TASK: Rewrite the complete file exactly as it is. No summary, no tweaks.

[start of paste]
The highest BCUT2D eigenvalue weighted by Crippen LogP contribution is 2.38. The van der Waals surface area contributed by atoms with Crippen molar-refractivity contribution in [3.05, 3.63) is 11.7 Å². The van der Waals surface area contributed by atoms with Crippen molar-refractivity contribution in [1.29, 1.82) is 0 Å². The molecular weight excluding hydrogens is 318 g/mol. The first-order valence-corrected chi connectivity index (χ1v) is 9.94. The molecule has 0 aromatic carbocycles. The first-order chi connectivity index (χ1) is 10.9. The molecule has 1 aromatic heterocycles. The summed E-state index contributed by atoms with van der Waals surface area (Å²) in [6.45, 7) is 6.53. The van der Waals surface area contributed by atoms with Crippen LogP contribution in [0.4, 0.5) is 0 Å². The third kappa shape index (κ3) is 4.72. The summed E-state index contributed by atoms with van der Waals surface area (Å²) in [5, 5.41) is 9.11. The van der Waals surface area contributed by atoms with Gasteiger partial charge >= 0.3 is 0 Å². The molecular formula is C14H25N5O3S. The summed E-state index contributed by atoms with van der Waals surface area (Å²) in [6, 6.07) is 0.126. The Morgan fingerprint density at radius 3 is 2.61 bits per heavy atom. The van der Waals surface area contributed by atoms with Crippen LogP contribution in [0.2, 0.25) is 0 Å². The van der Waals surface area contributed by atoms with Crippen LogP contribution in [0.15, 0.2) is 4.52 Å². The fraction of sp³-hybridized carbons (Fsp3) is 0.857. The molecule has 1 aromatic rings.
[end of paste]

The highest BCUT2D eigenvalue weighted by Crippen LogP contribution is 2.38. The van der Waals surface area contributed by atoms with Crippen molar-refractivity contribution in [3.05, 3.63) is 11.7 Å². The van der Waals surface area contributed by atoms with Crippen molar-refractivity contribution in [1.29, 1.82) is 0 Å². The molecular weight excluding hydrogens is 318 g/mol. The first-order valence-corrected chi connectivity index (χ1v) is 9.94. The molecule has 0 aromatic carbocycles. The first-order chi connectivity index (χ1) is 10.9. The molecule has 1 aromatic heterocycles. The summed E-state index contributed by atoms with van der Waals surface area (Å²) in [6.45, 7) is 6.53. The van der Waals surface area contributed by atoms with Crippen LogP contribution in [0.4, 0.5) is 0 Å². The third kappa shape index (κ3) is 4.72. The summed E-state index contributed by atoms with van der Waals surface area (Å²) in [5, 5.41) is 9.11. The van der Waals surface area contributed by atoms with Gasteiger partial charge >= 0.3 is 0 Å². The molecular formula is C14H25N5O3S. The summed E-state index contributed by atoms with van der Waals surface area (Å²) in [6, 6.07) is 0.126. The Morgan fingerprint density at radius 3 is 2.61 bits per heavy atom. The van der Waals surface area contributed by atoms with Crippen LogP contribution in [0.2, 0.25) is 0 Å². The van der Waals surface area contributed by atoms with Crippen LogP contribution in [0.15, 0.2) is 4.52 Å². The fraction of sp³-hybridized carbons (Fsp3) is 0.857. The molecule has 1 aromatic rings.